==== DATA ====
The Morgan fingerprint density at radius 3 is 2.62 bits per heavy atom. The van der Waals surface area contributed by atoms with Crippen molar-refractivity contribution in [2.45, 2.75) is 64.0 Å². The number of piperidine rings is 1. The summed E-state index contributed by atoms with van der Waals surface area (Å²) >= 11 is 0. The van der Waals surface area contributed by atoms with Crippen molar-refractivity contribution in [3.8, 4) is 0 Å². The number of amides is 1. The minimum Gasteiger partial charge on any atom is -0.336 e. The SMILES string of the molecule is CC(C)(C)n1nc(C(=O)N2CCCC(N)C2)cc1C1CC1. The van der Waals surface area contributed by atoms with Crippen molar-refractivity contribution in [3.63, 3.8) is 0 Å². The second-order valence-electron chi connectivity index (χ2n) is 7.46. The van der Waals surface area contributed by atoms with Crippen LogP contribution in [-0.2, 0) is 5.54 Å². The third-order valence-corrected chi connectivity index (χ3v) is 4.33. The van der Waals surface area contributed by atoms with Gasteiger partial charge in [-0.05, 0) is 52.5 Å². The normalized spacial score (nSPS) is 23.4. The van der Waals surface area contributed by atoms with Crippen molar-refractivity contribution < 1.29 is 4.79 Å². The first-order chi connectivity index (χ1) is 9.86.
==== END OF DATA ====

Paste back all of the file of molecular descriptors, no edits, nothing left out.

The Morgan fingerprint density at radius 3 is 2.62 bits per heavy atom. The van der Waals surface area contributed by atoms with Crippen molar-refractivity contribution in [2.45, 2.75) is 64.0 Å². The number of piperidine rings is 1. The summed E-state index contributed by atoms with van der Waals surface area (Å²) >= 11 is 0. The van der Waals surface area contributed by atoms with Crippen molar-refractivity contribution in [3.8, 4) is 0 Å². The number of amides is 1. The minimum Gasteiger partial charge on any atom is -0.336 e. The SMILES string of the molecule is CC(C)(C)n1nc(C(=O)N2CCCC(N)C2)cc1C1CC1. The van der Waals surface area contributed by atoms with Crippen molar-refractivity contribution in [3.63, 3.8) is 0 Å². The second-order valence-electron chi connectivity index (χ2n) is 7.46. The van der Waals surface area contributed by atoms with Crippen LogP contribution in [-0.2, 0) is 5.54 Å². The third-order valence-corrected chi connectivity index (χ3v) is 4.33. The van der Waals surface area contributed by atoms with Gasteiger partial charge in [-0.05, 0) is 52.5 Å². The normalized spacial score (nSPS) is 23.4. The van der Waals surface area contributed by atoms with Crippen molar-refractivity contribution < 1.29 is 4.79 Å². The first-order chi connectivity index (χ1) is 9.86.